Karmenu Vella, EU Commissioner for Environment, Maritime Affairs and Fisheries is meeting with ocean research leaders at the European Marine Board offices in Ostend, Belgium, today to discuss ocean research challenges.
The meeting with Commissioner Vella follows on from a previous consultation, held in March, which identified ocean observation and seabed mapping as crucially important for managing human activities in European seas and across the global ocean. The Commissioner is also faced with the challenge of achieving sustainable Blue Growth, Europe’s long term strategy to support sustainable growth in the marine and maritime sectors.
Today’s meeting will advance the discussions on ocean observing and seabed mapping in Europe (set within a global context), by identifying critical gaps in our capability, investment needs and potential funding sources for the future.
A release from the European Marine Board stated: The EU Blue Growth Strategy will only be sustainable if we understand, manage and minimise the impacts of commercial activities on the health and productivity of Europe’s seas. To achieve this, coordinated ocean observation and seabed mapping is crucial. For instance, placing structures such as communication cables, oil and gas platforms and offshore wind parks in the marine environment depends on knowledge of the seafloor and sub-seafloor as well as local environmental conditions. Equally important is the role of ocean observation and seabed mapping in meeting the requirements of EU policies and directives that aim to promote a healthy marine environment. These include the EU’s Integrated Maritime Policy, the Marine Strategy Framework Directive, the Marine Spatial Planning Directive and the Common Fisheries Policy. These policies and directives rely fundamentally on marine observations, data and data products for their successful implementation.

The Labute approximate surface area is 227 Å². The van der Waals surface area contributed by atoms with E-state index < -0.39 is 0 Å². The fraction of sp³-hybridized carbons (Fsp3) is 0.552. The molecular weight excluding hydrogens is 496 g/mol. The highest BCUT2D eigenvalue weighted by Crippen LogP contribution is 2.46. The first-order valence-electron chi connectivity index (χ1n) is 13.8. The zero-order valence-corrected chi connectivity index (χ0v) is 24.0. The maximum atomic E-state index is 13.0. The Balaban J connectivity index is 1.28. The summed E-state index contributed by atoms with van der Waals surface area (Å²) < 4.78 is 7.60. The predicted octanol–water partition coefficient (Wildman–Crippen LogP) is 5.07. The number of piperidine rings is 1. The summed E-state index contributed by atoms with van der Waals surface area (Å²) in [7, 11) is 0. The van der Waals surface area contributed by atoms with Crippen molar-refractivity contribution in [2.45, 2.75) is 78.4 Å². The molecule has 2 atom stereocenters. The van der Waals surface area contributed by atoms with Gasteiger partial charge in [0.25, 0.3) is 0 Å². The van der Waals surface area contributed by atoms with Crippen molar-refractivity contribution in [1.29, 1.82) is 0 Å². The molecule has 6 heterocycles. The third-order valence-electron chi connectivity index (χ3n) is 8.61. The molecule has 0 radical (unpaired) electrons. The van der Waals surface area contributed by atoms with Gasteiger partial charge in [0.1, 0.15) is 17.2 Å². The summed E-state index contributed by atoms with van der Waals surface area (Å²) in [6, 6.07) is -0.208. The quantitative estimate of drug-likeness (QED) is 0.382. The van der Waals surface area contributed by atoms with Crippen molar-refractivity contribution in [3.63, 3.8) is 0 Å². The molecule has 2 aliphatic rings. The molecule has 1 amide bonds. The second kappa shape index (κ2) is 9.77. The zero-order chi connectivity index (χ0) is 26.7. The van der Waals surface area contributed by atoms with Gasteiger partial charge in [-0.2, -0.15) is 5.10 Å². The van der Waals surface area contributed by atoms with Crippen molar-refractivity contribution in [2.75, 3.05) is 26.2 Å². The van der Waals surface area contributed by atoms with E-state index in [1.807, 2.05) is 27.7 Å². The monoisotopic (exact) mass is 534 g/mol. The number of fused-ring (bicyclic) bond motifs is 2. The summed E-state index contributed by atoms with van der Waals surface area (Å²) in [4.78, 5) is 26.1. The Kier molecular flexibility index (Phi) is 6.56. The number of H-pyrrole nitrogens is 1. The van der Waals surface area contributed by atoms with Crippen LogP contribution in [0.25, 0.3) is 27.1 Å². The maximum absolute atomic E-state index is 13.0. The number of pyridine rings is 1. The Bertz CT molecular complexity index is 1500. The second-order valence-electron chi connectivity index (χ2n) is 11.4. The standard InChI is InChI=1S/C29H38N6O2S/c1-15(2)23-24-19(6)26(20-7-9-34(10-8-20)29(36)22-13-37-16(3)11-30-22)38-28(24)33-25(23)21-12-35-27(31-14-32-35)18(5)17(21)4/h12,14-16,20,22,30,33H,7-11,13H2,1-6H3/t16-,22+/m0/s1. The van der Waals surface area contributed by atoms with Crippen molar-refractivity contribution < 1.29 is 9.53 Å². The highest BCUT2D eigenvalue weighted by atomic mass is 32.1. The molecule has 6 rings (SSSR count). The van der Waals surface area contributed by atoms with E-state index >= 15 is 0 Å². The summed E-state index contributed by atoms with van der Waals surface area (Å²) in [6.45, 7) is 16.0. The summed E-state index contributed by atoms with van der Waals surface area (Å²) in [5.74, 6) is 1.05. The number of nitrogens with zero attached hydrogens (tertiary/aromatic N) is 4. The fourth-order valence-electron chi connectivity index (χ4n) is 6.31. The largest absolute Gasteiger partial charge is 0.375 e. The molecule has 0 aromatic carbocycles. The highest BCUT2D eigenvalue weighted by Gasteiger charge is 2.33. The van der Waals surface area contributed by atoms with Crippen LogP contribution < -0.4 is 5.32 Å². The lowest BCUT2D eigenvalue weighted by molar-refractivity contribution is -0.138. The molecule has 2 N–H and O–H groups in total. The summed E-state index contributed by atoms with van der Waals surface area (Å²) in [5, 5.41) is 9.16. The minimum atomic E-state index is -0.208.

“The ocean research community in Europe has led the development of ocean observing technologies and programmes which deliver valuable data for a range of scientific, commercial and public users” explains Dr. Niall McDonough, Executive Secretary of the European Marine Board. “But there are big gaps in the system. Commissioner Vella is showing his commitment in advocating for adequate investment for ocean research and technology development and we welcome the opportunity to present the views of the marine research community to the Commissioner and his team.”
Professor Ed Hill NOC Executive Director added, “Building a globally sustained ocean observing system is vitally important to making sense of the changing ocean and informing decisions concerning sustainable use of ocean resources and protecting against marine related disasters. The National Oceanography Centre is working with colleagues globally to support the case for investment in sustained ocean observations and welcomes the engagement of European partners in this issue.”
Hosted by the European Marine Board, the meeting with Commissioner Vella marks the second in a series and is an important platform for the ocean research community to communicate directly with the Commissioner on ocean research issues.